It’s almost like sitting around with your friends poking fun at the gaping plot holes in a police procedural. Of course, I wouldn’t care about some random thirty-year old pisstake if it weren’t also a damned fine piece of pop songcraft. Guitarists Cash and Guy Days have a wonderful dynamic interplay, and Days could tear off a few mean licks when he wanted to. The pair find ways to accent and push off of the sparseness of the arrangement, filling in those gaps with a lot of off the cuff fucking around that somehow still sounds dead on. If you don’t know what I’m talking about, focus on the guitars next time you listen to the Stones’ ‘70s rockers; Keith Richards was (and, I suppose, is) the master of wandering just slightly off rhythm and having it still sound right. Homicide is a good deal more tightly played than most anything Richards has ever found himself involved in, but the link remains; when good, rough rock bands are on, they don’t just play a song straight. They find spaces for themselves to do what they do best as players, and then they deliver a take that seemingly could never be played exactly the same way again. And that, I think, is what lifts Homicide from clever, catchy jam to the upper echelon of its day. 999 fucking nailed it, and when you hear it, you just know.

Defining Moment: One of my favourite opening lines in any song: “I believe… in homicide! I rest my case.” Just a great gag that sets you up for all the other nonsense that goes on in this song. No one who is listening closely should be surprised when the song ends with Cash tearing apart the word “homicide” until it becomes a jumble of manic syllables. Within the context of the media, and by extension this song, that word never meant a thing anyway.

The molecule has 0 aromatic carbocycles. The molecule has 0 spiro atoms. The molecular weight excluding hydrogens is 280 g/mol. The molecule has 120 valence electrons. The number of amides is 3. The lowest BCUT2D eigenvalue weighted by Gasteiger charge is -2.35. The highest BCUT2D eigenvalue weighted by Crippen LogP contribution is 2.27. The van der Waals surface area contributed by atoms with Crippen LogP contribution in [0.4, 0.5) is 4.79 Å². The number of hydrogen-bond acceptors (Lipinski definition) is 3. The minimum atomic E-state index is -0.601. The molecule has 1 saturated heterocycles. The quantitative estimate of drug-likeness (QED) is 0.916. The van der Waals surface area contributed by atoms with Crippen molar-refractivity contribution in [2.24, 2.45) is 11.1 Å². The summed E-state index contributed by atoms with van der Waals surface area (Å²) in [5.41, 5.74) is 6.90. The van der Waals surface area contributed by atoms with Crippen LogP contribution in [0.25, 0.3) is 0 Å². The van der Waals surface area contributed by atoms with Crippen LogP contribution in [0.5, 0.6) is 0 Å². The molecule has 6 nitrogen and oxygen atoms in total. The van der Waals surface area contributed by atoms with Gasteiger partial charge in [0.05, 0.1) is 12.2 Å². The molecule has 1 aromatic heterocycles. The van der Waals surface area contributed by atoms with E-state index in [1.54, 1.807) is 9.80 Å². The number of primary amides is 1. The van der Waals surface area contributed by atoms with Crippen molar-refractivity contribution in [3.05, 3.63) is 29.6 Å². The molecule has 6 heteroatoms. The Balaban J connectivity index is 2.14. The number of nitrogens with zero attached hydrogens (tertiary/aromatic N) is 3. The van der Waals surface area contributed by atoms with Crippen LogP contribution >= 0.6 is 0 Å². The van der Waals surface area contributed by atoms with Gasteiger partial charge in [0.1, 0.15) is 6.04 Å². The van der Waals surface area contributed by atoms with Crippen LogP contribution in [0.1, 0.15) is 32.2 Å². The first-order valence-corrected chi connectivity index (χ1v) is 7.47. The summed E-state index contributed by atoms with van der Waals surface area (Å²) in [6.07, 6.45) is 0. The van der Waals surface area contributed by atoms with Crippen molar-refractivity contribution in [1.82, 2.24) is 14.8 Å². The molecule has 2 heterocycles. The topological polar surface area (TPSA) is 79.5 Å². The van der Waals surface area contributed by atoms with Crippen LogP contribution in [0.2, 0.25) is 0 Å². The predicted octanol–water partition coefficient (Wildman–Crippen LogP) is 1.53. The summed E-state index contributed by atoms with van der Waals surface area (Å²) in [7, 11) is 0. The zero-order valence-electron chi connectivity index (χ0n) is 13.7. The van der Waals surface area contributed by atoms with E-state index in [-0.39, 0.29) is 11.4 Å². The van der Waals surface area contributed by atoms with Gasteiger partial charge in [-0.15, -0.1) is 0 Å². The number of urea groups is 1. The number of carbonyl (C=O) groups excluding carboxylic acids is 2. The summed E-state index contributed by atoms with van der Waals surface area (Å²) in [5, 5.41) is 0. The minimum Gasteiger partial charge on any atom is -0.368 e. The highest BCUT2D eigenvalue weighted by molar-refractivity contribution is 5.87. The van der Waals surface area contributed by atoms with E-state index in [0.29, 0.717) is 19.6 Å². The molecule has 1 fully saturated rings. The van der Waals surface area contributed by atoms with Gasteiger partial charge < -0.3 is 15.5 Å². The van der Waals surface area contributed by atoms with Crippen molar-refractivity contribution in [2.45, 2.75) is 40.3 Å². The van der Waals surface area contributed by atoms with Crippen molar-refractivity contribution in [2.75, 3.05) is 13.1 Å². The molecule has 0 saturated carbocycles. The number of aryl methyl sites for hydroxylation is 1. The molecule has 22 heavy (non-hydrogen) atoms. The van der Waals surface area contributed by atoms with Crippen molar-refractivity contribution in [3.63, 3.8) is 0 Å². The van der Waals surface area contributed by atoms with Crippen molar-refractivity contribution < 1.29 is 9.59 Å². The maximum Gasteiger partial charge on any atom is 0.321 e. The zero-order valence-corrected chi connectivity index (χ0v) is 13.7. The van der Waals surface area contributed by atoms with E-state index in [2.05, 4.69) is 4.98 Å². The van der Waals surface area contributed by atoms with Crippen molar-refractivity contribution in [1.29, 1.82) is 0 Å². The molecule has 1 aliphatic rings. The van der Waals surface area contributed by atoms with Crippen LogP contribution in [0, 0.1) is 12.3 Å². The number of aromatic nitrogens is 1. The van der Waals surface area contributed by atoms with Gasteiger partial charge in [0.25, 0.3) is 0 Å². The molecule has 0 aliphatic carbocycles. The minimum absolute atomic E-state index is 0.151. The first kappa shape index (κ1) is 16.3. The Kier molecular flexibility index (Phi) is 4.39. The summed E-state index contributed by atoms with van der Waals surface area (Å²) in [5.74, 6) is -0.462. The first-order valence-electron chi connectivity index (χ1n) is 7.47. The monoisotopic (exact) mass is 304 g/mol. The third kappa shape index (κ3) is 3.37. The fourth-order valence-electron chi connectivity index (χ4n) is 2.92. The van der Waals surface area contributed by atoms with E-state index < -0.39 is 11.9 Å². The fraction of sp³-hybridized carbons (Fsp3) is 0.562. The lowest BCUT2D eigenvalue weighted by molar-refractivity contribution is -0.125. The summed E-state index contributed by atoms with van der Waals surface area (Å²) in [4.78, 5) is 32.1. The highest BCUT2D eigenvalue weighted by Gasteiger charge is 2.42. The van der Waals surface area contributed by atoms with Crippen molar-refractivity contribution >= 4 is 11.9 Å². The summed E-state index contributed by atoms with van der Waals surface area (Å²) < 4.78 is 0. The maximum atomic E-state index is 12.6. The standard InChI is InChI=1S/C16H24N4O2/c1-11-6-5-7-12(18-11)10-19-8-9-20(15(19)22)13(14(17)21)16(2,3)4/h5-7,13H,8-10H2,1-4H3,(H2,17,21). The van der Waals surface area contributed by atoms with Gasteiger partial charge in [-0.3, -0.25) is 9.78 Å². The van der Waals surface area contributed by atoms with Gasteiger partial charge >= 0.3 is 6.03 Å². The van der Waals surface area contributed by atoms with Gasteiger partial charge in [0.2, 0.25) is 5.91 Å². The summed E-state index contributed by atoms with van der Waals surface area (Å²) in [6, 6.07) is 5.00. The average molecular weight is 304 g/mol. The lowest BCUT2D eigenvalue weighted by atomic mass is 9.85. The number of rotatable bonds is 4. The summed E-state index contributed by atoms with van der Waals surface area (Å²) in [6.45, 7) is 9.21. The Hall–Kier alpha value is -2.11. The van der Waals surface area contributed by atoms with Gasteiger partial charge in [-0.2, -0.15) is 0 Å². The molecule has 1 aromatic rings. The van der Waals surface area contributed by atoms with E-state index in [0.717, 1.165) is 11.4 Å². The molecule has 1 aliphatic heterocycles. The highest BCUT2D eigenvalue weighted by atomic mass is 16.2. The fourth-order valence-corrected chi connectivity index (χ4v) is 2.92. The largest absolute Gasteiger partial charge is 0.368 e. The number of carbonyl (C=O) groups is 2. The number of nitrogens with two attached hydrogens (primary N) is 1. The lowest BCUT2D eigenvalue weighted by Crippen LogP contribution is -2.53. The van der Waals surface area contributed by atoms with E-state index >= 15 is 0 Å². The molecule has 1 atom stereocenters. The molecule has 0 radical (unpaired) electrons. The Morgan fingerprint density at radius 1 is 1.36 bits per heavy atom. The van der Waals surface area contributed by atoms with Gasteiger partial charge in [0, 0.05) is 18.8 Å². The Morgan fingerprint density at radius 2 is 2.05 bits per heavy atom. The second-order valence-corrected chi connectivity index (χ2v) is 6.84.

Other Great Songs by 999: 999 was started by a coupla veterans of the UK pub rock scene named Guy Days and Nick Cash (Fun trivia: real name Keith Lucas, used to run with Ian Dury in a pre-Blockheads act called Kilburn and the High Roads). When the hype started building around the Pistols and Damned, 999 were among those edgy pubbers who managed to capitalize on the zeitgeist via a streak of excellent singles. For anyone interested in nervy riff rock somewhere between Eddie & the Hot Rods and the Jam, minor classics like Nasty, Nasty, Emergency, Hollywood and Found Out Too Late will be just what the doctor ordered. More surprising, given their “one-hit wonder” status, is the quality of their early LPs, with 1978’s Separates (issued in the US as High Energy Plan) being for my money one of the best power pop records of the late ‘70s. Hell, a few album cuts from that one like Rael Rean and Tulse Hill Nights are better than some of the singles.

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Filed under 1970s, power pop, pub rock, punk

Perfect Pop Singles Vol. 9: Suspect Device

Stiff Little Fingers – Suspect Device (1978, Rough Trade)